@Sung Park do you have an idea how long it  could take to secure these licenses etc etc?

this thread definitely instills some caution as all I now see are red flashing lights. 

I'm currently considering a purchase in phila (first in the city) and the first thing my realtor called out was the need for a business license to be a landlord in Phila. 


Originally posted by @Sung Park:

@Bill Caraker I'd agree with @Chris K. , PA the state feels like it leans towards landlord friendliness but the city of Philly leans more towards tenant friendliness. Two examples:

1) In Lower Merion Township just outside Philly boundary, it was pretty easy to get a rental license. As simple as getting a business license and the rental license after a quick in-person inspection. I looked at getting a rental in Philly and the list of things a property owner has to do to get a license is depressing. Business license, U&I, suitability certification, lead certification, etc.

2) Philly landlords are highly recommend to join PGWorks so that tenant's unpaid gas bill does not put a lien on his/her property. You also face water liens too. Both gas and water bills (but not sewage) follow the tenant in Lower Merion. One less headache to deal with.

Bonus: From a tax perspective, I prefer the higher annual tax bill outside Philly to the higher one-time transfer tax inside Philly since I can immediately deduct those as oppose to transfer taxes which add to the basis. Of course, property needs to cashflow with the higher tax bill.

@Velvet Basemera-Fitzpatrick. Choosing where to invest should be based on many factors. Philly is very tenant friendly. Good landlords in good neighborhoods do not find that to be a big problem. There are so many reasons to invest in Philly and clearly thats why the city was inundated in the last years with development and rehabs. If your focus is low income D neighborhoods that are not changing, other states with fast eviction would definitely be better. First define your strategy. Then find the place that suits your strategy.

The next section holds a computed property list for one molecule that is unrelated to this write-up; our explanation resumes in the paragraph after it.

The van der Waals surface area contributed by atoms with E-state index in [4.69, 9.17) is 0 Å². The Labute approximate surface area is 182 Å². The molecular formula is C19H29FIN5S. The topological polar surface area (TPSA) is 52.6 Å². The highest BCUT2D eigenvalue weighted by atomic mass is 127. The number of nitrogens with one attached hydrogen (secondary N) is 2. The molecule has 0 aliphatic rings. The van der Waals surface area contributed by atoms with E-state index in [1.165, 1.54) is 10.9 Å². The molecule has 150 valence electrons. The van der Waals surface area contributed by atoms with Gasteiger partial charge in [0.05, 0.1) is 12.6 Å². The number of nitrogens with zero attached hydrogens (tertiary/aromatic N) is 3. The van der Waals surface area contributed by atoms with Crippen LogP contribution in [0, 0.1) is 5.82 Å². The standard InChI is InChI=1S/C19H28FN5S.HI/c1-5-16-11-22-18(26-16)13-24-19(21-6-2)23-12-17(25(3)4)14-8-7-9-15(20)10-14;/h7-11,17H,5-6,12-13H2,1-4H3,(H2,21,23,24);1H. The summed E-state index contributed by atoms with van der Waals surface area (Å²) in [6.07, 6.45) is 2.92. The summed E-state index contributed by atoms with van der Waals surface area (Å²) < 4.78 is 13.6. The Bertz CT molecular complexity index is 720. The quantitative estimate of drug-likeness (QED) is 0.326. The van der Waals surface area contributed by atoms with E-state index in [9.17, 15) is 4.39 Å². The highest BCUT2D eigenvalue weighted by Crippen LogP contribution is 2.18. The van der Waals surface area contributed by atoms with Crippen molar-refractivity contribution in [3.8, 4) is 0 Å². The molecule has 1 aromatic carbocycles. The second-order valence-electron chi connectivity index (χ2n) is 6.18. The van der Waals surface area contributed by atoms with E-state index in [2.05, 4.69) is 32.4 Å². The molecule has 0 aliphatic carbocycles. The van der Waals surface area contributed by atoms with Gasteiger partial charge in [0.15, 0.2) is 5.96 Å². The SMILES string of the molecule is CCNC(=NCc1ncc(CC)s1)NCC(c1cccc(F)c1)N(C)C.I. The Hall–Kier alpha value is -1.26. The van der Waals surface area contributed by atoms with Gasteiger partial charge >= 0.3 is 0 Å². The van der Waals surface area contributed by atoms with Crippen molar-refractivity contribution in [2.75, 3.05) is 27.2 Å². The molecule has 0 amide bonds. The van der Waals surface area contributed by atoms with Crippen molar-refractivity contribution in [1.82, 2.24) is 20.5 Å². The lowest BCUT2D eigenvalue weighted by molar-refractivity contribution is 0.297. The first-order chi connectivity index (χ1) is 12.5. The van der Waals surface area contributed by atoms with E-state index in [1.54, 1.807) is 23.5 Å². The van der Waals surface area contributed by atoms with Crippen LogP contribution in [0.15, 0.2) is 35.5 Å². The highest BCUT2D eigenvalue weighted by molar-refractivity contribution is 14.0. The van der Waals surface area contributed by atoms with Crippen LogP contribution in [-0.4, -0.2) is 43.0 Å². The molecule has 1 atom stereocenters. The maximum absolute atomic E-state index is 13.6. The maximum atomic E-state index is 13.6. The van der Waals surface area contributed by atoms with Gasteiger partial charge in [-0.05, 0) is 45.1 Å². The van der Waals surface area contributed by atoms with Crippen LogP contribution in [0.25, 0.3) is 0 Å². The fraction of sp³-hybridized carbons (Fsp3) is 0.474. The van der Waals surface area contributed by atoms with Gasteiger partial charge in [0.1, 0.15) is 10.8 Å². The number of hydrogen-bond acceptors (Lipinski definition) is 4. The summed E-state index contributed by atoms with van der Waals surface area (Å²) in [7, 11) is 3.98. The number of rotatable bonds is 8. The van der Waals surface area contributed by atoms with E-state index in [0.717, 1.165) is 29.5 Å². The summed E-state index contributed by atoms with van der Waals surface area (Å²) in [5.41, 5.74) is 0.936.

@Sheryl Sitman thank you for the additional considerations! I am interested in investing in Philly because of the wonderful time I had on a short summer visit. I found the neighborhoods distinct, development moving throughout, and the parks and running paths on the river to be so engagement friendly. I also found the people friendly; I got recommendations for any and everything I wanted to try. So much so that my colleagues joked that I must have visited a neighboring city and mistaken it for Philly.

Originally posted by @Account Closed thank you for the additional considerations! I am interested in investing in Philly because of the wonderful time I had on a short summer visit. I found the neighborhoods distinct, development moving throughout, and the parks and running paths on the river to be so engagement friendly. I also found the people friendly; I got recommendations for any and everything I wanted to try. So much so that my colleagues joked that I must have visited a neighboring city and mistaken it for Philly.

 They must have visited Philadelphia wearing apparel from non-Philadelphia sports teams; that will get you mistreated in many places in Philadelphia.

@Account Closed   not because of the cheese steaks??  Philadelphia has a a lot of charm and its evolution over the last 2 decades has been incredible. Still faces a lot of challenges - but that is what makes opportunities for investors.  Good luck in your journey! If you ever need professional assistance to source and develop a project, we are here :-)

@BillCaraker how are you. Philadelphia has become a very tenant friendly county where the landlord needs to better understand tenant relations and landlord lease education and processes. There some very good organizations that I have sponsored on going real estate education on Philadelphia Landlord-Tenant Laws.

Regards

Joe Scorese